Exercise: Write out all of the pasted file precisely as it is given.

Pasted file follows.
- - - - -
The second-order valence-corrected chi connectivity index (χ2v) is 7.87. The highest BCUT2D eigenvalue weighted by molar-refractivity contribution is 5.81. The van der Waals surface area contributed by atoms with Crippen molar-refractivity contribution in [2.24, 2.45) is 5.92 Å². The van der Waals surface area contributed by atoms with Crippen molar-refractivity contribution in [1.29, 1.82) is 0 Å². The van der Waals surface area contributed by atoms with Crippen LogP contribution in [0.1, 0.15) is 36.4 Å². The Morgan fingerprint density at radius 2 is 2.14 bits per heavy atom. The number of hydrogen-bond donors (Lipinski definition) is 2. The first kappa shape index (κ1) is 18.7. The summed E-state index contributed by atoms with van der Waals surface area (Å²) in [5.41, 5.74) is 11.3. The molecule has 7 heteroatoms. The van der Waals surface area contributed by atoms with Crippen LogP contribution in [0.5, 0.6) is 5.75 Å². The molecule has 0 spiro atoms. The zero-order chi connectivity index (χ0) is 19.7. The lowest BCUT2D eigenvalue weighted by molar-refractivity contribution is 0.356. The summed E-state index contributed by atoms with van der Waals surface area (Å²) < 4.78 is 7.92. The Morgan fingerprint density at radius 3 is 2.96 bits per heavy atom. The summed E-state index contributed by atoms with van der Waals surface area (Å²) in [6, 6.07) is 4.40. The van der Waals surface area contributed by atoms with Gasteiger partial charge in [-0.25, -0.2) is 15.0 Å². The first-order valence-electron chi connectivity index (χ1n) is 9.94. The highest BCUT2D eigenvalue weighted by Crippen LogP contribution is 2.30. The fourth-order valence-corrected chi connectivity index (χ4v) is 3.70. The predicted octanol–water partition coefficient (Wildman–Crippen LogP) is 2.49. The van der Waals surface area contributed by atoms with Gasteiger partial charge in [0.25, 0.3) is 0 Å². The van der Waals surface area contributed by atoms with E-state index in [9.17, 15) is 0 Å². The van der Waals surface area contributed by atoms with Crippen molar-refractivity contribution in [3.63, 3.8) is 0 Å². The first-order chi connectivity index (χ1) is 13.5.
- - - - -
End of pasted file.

The second-order valence-corrected chi connectivity index (χ2v) is 7.87. The highest BCUT2D eigenvalue weighted by molar-refractivity contribution is 5.81. The van der Waals surface area contributed by atoms with Crippen molar-refractivity contribution in [2.24, 2.45) is 5.92 Å². The van der Waals surface area contributed by atoms with Crippen molar-refractivity contribution in [1.29, 1.82) is 0 Å². The van der Waals surface area contributed by atoms with Crippen LogP contribution in [0.1, 0.15) is 36.4 Å². The Morgan fingerprint density at radius 2 is 2.14 bits per heavy atom. The number of hydrogen-bond donors (Lipinski definition) is 2. The first kappa shape index (κ1) is 18.7. The summed E-state index contributed by atoms with van der Waals surface area (Å²) in [5.41, 5.74) is 11.3. The molecule has 7 heteroatoms. The van der Waals surface area contributed by atoms with Crippen LogP contribution in [0.5, 0.6) is 5.75 Å². The molecule has 0 spiro atoms. The zero-order chi connectivity index (χ0) is 19.7. The lowest BCUT2D eigenvalue weighted by molar-refractivity contribution is 0.356. The summed E-state index contributed by atoms with van der Waals surface area (Å²) < 4.78 is 7.92. The Morgan fingerprint density at radius 3 is 2.96 bits per heavy atom. The summed E-state index contributed by atoms with van der Waals surface area (Å²) in [6, 6.07) is 4.40. The van der Waals surface area contributed by atoms with Gasteiger partial charge in [-0.25, -0.2) is 15.0 Å². The first-order valence-electron chi connectivity index (χ1n) is 9.94. The highest BCUT2D eigenvalue weighted by Crippen LogP contribution is 2.30. The fourth-order valence-corrected chi connectivity index (χ4v) is 3.70. The predicted octanol–water partition coefficient (Wildman–Crippen LogP) is 2.49. The van der Waals surface area contributed by atoms with Gasteiger partial charge in [0.25, 0.3) is 0 Å². The van der Waals surface area contributed by atoms with E-state index in [9.17, 15) is 0 Å². The van der Waals surface area contributed by atoms with Crippen molar-refractivity contribution in [3.63, 3.8) is 0 Å². The first-order chi connectivity index (χ1) is 13.5.